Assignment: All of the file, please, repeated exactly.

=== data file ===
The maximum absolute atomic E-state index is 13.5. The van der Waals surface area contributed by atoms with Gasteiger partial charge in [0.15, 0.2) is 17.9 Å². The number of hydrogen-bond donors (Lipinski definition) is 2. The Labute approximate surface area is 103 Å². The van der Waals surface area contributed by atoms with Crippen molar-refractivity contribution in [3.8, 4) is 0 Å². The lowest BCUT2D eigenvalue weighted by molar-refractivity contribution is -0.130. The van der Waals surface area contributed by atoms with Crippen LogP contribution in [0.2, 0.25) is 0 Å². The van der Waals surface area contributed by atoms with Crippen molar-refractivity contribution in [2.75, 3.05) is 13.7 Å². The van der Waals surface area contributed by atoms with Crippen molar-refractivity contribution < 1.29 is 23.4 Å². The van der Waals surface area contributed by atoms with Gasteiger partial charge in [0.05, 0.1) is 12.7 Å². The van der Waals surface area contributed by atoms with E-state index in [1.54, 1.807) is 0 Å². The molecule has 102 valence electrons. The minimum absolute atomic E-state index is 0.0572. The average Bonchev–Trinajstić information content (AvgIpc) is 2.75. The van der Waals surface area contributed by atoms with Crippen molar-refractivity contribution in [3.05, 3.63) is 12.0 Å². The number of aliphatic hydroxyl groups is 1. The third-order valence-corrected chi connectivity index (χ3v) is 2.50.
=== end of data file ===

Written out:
The maximum absolute atomic E-state index is 13.5. The van der Waals surface area contributed by atoms with Gasteiger partial charge in [0.15, 0.2) is 17.9 Å². The number of hydrogen-bond donors (Lipinski definition) is 2. The Labute approximate surface area is 103 Å². The van der Waals surface area contributed by atoms with Crippen molar-refractivity contribution in [3.8, 4) is 0 Å². The lowest BCUT2D eigenvalue weighted by molar-refractivity contribution is -0.130. The van der Waals surface area contributed by atoms with Crippen LogP contribution in [0.2, 0.25) is 0 Å². The van der Waals surface area contributed by atoms with Crippen molar-refractivity contribution in [2.75, 3.05) is 13.7 Å². The van der Waals surface area contributed by atoms with Crippen molar-refractivity contribution < 1.29 is 23.4 Å². The van der Waals surface area contributed by atoms with Gasteiger partial charge in [0.05, 0.1) is 12.7 Å². The van der Waals surface area contributed by atoms with E-state index in [1.54, 1.807) is 0 Å². The molecule has 102 valence electrons. The minimum absolute atomic E-state index is 0.0572. The average Bonchev–Trinajstić information content (AvgIpc) is 2.75. The van der Waals surface area contributed by atoms with Crippen molar-refractivity contribution in [3.05, 3.63) is 12.0 Å². The number of aliphatic hydroxyl groups is 1. The third-order valence-corrected chi connectivity index (χ3v) is 2.50.